Archimandrite Lev Gillet

March 29 is the anniversary of the death of Archimandrite Lev Gillet (1980), better known as “A Monk of the Eastern Church” under which name most of his books were originally published.

“O strange Orthodox Church, so poor and weak, with neither the organization nor the culture of the West, staying afloat as if by a miracle in the face of so many trials, tribulations and struggles; a Church of contrasts, both so traditional and so free, so archaic and so alive, so ritualist and so personally involved, a Church where the priceless pearl of the Gospel is assiduously preserved, sometimes under a layer of dust; a Church which in shadows and silence maintains above all the eternal values of purity, poverty, asceticism, humility and forgiveness; a Church which has often not known how to act, but which can sing of the joy of Pascha like no other.” From Fr Lev’s 1937 funeral homily for Archimandrite Irénée (Louis-Charles) Winnaert, the founder of the Orthodox Church of France
“Louis Gillet, also Lev Gillet, was a convert to the Orthodox faith between the World Wars through the Ukrainian Greek Catholic Church and was received into the Orthodox Church in Paris. He organized the first French language Orthodox parish in France.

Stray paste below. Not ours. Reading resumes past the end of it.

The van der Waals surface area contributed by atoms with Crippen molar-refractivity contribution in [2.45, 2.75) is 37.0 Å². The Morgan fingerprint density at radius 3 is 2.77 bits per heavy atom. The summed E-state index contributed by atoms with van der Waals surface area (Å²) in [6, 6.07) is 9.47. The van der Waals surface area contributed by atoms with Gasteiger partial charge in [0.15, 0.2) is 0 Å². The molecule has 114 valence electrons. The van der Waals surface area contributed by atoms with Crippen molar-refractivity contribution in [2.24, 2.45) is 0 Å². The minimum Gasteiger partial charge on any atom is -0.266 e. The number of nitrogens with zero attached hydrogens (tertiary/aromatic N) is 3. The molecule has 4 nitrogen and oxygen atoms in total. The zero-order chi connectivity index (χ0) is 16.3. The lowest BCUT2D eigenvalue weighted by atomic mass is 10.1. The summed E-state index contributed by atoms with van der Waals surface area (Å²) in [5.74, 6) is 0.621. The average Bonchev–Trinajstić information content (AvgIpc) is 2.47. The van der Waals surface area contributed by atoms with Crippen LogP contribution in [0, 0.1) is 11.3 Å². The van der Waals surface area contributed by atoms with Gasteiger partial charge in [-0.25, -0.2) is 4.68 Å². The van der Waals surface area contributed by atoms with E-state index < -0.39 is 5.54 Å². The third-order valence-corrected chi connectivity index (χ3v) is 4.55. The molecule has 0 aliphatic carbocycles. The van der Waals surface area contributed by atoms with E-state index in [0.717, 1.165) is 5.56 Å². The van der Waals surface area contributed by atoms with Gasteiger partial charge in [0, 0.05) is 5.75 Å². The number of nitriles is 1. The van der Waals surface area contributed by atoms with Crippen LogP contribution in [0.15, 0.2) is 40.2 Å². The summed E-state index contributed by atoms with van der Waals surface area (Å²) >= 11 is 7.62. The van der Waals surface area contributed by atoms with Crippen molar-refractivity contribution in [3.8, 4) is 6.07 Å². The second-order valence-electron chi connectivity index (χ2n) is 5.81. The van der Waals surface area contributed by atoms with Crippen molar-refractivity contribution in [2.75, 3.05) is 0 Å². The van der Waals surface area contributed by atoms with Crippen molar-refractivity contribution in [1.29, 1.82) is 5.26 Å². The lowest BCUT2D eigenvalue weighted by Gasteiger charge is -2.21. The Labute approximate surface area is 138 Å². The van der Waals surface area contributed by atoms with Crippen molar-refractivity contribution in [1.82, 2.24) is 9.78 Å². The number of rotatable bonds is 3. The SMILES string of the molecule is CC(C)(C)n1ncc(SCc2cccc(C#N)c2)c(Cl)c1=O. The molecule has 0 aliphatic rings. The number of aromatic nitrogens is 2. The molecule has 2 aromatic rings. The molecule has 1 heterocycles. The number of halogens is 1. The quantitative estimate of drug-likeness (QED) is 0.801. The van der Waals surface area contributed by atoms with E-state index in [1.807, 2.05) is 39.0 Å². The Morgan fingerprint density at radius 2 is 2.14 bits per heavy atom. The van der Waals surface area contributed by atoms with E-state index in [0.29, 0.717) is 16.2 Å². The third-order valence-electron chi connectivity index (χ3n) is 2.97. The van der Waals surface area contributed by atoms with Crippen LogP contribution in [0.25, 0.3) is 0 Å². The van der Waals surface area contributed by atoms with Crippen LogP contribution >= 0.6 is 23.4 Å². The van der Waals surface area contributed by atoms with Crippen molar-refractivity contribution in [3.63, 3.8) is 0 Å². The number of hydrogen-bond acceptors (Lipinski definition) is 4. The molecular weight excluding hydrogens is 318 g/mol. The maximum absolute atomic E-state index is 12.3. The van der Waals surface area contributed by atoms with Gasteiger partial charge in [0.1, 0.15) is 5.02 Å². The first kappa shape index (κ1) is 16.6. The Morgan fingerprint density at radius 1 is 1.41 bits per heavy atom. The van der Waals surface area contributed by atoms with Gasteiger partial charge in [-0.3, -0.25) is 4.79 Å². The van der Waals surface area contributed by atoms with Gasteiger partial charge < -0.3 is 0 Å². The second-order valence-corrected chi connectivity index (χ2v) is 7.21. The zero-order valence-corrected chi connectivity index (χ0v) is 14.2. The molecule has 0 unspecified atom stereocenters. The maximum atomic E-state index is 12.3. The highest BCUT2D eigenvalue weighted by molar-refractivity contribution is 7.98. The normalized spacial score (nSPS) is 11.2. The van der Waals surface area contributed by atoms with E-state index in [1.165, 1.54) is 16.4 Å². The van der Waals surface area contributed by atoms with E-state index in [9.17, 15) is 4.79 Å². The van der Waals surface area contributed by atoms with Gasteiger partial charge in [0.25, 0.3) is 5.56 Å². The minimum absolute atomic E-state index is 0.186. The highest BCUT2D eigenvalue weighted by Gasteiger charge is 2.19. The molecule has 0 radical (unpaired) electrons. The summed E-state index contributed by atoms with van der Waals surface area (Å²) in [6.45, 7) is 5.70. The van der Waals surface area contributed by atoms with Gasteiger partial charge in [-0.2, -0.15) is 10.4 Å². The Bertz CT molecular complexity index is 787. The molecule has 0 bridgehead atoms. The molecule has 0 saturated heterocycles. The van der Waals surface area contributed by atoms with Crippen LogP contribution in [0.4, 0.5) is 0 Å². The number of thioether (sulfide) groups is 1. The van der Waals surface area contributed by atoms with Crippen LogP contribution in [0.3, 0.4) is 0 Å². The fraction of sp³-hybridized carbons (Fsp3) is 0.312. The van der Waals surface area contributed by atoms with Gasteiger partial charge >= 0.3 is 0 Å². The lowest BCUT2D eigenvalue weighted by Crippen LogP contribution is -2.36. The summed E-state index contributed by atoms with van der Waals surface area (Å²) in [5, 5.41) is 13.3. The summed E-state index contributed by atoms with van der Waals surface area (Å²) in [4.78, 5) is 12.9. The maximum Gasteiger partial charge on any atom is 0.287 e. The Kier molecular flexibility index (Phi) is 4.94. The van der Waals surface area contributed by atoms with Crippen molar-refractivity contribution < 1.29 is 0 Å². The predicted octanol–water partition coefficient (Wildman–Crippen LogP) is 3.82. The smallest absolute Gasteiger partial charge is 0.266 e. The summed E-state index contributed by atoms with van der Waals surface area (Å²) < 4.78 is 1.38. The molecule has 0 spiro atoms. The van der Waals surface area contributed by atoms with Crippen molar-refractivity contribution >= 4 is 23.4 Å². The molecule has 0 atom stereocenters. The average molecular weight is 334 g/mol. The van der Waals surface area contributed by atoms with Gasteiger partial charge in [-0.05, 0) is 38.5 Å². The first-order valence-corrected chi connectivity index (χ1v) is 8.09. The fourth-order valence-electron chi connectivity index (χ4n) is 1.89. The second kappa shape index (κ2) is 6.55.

Born in 1893 in Saint-Marcellin (Isère, France), after studies of philosophy in Paris, Louis Gillet was mobilized during the First World War, held prisoner in 1914 and spent three years in captivity, where he was attracted by the spirit and the spirituality of the Russian prisoners. He studied mathematics and psychology in Geneva and joined the Benedictines in Clairvaux in 1919. Attracted by the Eastern Christian world, he became acquainted with Metropolitan Andreas Szeptycki of the Ukrainian Greek Catholic Church in Galicia, and pronounced his final vows at the Studite Monastery of Ouniov in Galicia.
Disappointed by the attitude of the Catholic Church towards Orthodoxy, Father Lev was received in the Orthodox Church in Paris in May 1928, and in November 1928 he became the rector of the parish of Sainte-Geneviève-de-Paris, the first French-speaking Orthodox parish. In 1938 he left Paris to settle in London, within the framework of the Fellowship of Saint Alban and Saint Sergius, an ecumenical organization dedicated to the bringing together of the Anglican Church and the Orthodox Church. He remained in England until his death in 1980, going on many journeys abroad, in particular to France, Switzerland and Lebanon, where he took part in the spiritual revival of Antiochian Orthodoxy.”
Gillet book
Fr Lev’s books introducing Eastern Orthodox ascetical theology, although now a little dated in their language, remain classics: “Orthodox Spirituality: An Outline of the Orthodox Ascetical and Mystical Tradition” and “The Jesus Prayer”, both available in several modern editions.
Gillet cover
See: Fr. Michael Plekon “Father Lev Gillet: The Monk in the City, a Pilgrim in many worlds”: and
“On Lev Gillet’s Lasting Significance”: and
Elisabeth Behr-Sigel “Lev Gillet, “A Monk Of The Eastern Church”” [Fellowship of St Alban & St Sergius, 1999]


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